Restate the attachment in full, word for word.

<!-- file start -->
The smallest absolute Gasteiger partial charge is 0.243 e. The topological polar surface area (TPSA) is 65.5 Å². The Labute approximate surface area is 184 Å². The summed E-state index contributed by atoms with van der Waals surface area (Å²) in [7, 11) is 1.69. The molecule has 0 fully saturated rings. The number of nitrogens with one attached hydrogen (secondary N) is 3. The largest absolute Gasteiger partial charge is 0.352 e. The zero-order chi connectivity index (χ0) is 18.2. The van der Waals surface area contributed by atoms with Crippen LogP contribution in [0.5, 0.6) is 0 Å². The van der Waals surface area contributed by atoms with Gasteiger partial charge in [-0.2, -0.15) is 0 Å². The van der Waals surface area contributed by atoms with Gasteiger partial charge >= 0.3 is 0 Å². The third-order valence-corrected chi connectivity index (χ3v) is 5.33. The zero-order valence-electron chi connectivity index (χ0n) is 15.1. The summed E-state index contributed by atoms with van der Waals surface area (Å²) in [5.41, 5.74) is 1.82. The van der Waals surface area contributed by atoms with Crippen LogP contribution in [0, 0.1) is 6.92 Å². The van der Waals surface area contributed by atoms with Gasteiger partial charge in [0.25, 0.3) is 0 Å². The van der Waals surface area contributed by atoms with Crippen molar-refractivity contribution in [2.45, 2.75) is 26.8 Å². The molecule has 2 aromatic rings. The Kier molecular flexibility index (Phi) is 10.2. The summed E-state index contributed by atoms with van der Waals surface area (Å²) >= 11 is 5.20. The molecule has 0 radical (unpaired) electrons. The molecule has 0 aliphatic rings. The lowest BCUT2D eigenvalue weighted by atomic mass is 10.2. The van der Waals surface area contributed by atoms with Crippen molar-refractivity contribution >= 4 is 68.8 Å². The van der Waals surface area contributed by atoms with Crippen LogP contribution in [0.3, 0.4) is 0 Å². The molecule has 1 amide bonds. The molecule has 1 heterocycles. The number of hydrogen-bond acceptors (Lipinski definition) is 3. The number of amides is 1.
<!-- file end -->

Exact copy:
The smallest absolute Gasteiger partial charge is 0.243 e. The topological polar surface area (TPSA) is 65.5 Å². The Labute approximate surface area is 184 Å². The summed E-state index contributed by atoms with van der Waals surface area (Å²) in [7, 11) is 1.69. The molecule has 0 fully saturated rings. The number of nitrogens with one attached hydrogen (secondary N) is 3. The largest absolute Gasteiger partial charge is 0.352 e. The zero-order chi connectivity index (χ0) is 18.2. The van der Waals surface area contributed by atoms with Crippen LogP contribution in [0.5, 0.6) is 0 Å². The van der Waals surface area contributed by atoms with Gasteiger partial charge in [-0.2, -0.15) is 0 Å². The van der Waals surface area contributed by atoms with Gasteiger partial charge >= 0.3 is 0 Å². The third-order valence-corrected chi connectivity index (χ3v) is 5.33. The zero-order valence-electron chi connectivity index (χ0n) is 15.1. The summed E-state index contributed by atoms with van der Waals surface area (Å²) in [5.41, 5.74) is 1.82. The van der Waals surface area contributed by atoms with Crippen LogP contribution in [0, 0.1) is 6.92 Å². The van der Waals surface area contributed by atoms with Gasteiger partial charge in [0.25, 0.3) is 0 Å². The van der Waals surface area contributed by atoms with Crippen molar-refractivity contribution in [2.45, 2.75) is 26.8 Å². The molecule has 2 aromatic rings. The Kier molecular flexibility index (Phi) is 10.2. The summed E-state index contributed by atoms with van der Waals surface area (Å²) >= 11 is 5.20. The molecule has 0 radical (unpaired) electrons. The molecule has 0 aliphatic rings. The lowest BCUT2D eigenvalue weighted by atomic mass is 10.2. The van der Waals surface area contributed by atoms with Crippen molar-refractivity contribution >= 4 is 68.8 Å². The van der Waals surface area contributed by atoms with Crippen LogP contribution in [0.3, 0.4) is 0 Å². The molecule has 1 amide bonds. The molecule has 1 heterocycles. The number of hydrogen-bond acceptors (Lipinski definition) is 3. The number of amides is 1.